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Welcome To The Nook Signing

 It’s a tried-and-true in-store promotional tactic: the book signing. Authors tour bookstores, meet their fans, and sign copies of a book that was bought in the store that day.

How can book signings be updated for the 21st century? Barnes and Noble, with its Nook devices and its rapidly expanding Nook Boutiques, has an opportunity to create a total product experience around its Nook devices and digital books. Let's call it a Nook Signing, a theoretical Forrester product idea for Barnes and Noble to consider.

Leveraging its in-store Wi-Fi, Barnes and Noble could host a series of Nook Signing events – special book signing events only for owners of Nook devices (or those willing to buy them in store that day).

The event would feature marquee bestselling authors like George RR Martin or other authors with vociferous, loyal fans. (Barnes and Noble would have to incentivize these authors).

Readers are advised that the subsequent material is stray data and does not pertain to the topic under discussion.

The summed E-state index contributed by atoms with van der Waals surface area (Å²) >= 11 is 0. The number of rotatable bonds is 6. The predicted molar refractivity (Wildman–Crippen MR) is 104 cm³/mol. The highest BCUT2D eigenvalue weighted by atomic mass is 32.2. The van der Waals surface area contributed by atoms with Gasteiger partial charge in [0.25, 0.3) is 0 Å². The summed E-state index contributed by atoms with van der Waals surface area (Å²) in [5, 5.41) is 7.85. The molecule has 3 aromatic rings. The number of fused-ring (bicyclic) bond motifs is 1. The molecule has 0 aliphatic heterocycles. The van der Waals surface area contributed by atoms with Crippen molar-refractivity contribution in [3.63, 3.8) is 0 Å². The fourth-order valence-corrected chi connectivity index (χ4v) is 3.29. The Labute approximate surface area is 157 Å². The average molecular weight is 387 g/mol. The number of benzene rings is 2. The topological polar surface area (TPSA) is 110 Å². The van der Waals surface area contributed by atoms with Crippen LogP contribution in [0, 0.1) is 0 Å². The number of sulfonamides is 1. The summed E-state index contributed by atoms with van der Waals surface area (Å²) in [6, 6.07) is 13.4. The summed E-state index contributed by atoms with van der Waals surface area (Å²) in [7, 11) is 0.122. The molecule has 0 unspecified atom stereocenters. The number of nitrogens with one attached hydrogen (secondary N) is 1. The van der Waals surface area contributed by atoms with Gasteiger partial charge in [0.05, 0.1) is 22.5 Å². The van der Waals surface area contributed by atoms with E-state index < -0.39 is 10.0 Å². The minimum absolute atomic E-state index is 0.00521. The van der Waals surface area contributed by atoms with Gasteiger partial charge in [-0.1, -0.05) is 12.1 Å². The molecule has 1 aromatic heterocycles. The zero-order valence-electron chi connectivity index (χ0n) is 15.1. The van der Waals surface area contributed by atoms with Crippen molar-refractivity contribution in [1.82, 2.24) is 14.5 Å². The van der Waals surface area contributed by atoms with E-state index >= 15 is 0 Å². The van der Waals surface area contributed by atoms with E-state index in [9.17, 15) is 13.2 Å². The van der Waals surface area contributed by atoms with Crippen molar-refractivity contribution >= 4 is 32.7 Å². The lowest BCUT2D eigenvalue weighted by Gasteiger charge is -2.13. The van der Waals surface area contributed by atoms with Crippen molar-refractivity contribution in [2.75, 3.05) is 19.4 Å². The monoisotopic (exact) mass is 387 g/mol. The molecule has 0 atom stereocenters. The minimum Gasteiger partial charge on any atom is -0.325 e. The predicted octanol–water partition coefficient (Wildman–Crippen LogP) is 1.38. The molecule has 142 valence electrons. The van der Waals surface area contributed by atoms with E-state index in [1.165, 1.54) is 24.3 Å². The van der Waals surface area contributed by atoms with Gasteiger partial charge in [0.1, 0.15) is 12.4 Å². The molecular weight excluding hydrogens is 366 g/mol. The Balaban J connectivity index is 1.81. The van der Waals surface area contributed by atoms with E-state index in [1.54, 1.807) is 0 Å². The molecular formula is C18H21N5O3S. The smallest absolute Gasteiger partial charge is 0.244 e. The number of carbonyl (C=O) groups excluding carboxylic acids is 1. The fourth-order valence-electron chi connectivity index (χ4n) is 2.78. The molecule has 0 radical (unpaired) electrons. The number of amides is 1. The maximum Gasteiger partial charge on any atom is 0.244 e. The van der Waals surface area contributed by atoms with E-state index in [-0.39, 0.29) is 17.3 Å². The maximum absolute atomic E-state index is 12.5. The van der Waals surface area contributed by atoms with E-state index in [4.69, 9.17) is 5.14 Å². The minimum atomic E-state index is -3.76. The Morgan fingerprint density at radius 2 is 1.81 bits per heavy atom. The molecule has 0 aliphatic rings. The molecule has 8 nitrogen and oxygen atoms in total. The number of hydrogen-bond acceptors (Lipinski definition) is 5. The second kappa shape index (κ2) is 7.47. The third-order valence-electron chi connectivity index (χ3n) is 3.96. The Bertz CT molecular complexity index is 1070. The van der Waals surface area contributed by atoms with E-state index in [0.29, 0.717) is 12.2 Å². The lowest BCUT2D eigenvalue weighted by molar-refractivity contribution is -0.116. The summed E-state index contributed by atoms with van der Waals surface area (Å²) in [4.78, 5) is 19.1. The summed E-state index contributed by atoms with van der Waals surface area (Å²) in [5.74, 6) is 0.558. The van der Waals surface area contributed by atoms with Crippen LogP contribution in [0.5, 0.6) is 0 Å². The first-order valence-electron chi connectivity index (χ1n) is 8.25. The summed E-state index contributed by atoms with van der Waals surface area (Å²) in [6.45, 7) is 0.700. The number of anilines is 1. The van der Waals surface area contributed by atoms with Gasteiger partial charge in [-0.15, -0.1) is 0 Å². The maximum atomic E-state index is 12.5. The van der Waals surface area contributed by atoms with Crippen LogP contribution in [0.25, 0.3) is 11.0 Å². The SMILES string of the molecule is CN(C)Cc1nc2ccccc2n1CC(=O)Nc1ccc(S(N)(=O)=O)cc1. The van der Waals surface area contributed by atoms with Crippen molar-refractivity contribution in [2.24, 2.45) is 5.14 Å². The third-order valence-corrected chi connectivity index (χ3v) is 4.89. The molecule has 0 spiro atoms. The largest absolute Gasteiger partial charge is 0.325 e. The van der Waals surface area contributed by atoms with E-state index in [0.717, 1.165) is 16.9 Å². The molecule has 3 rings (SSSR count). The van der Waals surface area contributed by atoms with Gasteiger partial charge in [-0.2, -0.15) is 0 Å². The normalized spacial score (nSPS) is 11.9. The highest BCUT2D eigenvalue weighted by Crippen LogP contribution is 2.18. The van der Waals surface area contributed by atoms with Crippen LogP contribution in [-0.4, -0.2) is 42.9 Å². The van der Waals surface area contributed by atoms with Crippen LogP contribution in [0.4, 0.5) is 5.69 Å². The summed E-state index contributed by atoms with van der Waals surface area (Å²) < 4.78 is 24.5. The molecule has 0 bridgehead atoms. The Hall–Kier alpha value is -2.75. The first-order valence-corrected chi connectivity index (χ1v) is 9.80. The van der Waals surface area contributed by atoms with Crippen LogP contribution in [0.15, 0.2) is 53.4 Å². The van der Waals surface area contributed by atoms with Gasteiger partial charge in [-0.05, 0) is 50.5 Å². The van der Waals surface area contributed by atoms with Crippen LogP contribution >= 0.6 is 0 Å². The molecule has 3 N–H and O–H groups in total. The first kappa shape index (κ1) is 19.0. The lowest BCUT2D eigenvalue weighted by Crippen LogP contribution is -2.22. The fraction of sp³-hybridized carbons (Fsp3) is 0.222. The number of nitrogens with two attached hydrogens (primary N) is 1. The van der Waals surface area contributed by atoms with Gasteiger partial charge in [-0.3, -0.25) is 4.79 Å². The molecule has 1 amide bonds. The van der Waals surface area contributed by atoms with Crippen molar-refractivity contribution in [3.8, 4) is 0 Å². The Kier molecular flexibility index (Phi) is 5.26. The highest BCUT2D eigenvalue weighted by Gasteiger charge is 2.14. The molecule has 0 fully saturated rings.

Attendees would get to meet the author, but more importantly, would receive an in-store download over Barnes and Noble’s Wi-Fi, receiving unique, brand-new content on their Nooks. For example, Nook Tablet and Nook color devices could receive a video from George R.R. Martin offering up an exclusive tidbit about his next book.

What happens next? Nook Signing attendees use their Facebook, Twitter, and other social media accounts to tell the world the news about George R.R. Martin’s next book ... which they learned about at the Nook Signing.

What does this event accomplish?

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Brand Loyalty Is Declining. Total Product Experience Chains Can Help.

Product strategists in many industries (from CPG to consumer electronics to financial services) share a challenge with their marketing colleagues: how to leverage the power of brand. Product strategists have a number of strategic tools in their toolboxes for differentiating their products from competitors’ offerings: features (a different taste, a new technical capability, or a higher interest rate, for instance); channel, price, or brand (or based on some combination of these factors). For the moment, let’s think about brand, because some product strategists design and build their products based largely on the promise implied by their brand name.